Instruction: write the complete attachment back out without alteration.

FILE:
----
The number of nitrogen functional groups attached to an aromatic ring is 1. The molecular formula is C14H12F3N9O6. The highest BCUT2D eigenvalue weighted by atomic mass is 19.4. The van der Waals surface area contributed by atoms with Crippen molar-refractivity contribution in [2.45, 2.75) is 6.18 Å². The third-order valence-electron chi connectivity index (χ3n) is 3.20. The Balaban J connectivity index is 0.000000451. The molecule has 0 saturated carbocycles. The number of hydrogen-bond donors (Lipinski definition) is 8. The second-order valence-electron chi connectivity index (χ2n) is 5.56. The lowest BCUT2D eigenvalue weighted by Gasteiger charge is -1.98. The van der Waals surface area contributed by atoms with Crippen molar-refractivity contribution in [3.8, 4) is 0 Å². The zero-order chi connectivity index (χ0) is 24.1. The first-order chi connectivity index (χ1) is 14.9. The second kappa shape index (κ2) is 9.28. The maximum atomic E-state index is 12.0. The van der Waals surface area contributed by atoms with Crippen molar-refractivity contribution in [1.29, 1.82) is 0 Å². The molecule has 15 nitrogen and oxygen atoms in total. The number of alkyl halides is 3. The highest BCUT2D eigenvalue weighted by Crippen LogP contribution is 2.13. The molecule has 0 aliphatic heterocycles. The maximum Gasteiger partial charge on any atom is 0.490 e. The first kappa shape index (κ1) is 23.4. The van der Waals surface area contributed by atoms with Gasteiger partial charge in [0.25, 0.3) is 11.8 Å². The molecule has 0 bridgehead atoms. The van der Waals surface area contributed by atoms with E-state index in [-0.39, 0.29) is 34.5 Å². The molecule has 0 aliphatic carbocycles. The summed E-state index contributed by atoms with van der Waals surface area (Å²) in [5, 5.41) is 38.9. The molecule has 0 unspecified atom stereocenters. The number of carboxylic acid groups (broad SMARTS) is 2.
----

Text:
The number of nitrogen functional groups attached to an aromatic ring is 1. The molecular formula is C14H12F3N9O6. The highest BCUT2D eigenvalue weighted by atomic mass is 19.4. The van der Waals surface area contributed by atoms with Crippen molar-refractivity contribution in [2.45, 2.75) is 6.18 Å². The third-order valence-electron chi connectivity index (χ3n) is 3.20. The Balaban J connectivity index is 0.000000451. The molecule has 0 saturated carbocycles. The number of hydrogen-bond donors (Lipinski definition) is 8. The second-order valence-electron chi connectivity index (χ2n) is 5.56. The lowest BCUT2D eigenvalue weighted by Gasteiger charge is -1.98. The van der Waals surface area contributed by atoms with Crippen molar-refractivity contribution in [3.8, 4) is 0 Å². The zero-order chi connectivity index (χ0) is 24.1. The first-order chi connectivity index (χ1) is 14.9. The second kappa shape index (κ2) is 9.28. The maximum atomic E-state index is 12.0. The van der Waals surface area contributed by atoms with Crippen molar-refractivity contribution in [1.29, 1.82) is 0 Å². The molecule has 15 nitrogen and oxygen atoms in total. The number of alkyl halides is 3. The highest BCUT2D eigenvalue weighted by Crippen LogP contribution is 2.13. The molecule has 0 aliphatic heterocycles. The maximum Gasteiger partial charge on any atom is 0.490 e. The first kappa shape index (κ1) is 23.4. The van der Waals surface area contributed by atoms with Gasteiger partial charge in [0.25, 0.3) is 11.8 Å². The molecule has 0 bridgehead atoms. The van der Waals surface area contributed by atoms with E-state index in [-0.39, 0.29) is 34.5 Å². The molecule has 0 aliphatic carbocycles. The summed E-state index contributed by atoms with van der Waals surface area (Å²) in [5, 5.41) is 38.9. The molecule has 0 unspecified atom stereocenters. The number of carboxylic acid groups (broad SMARTS) is 2.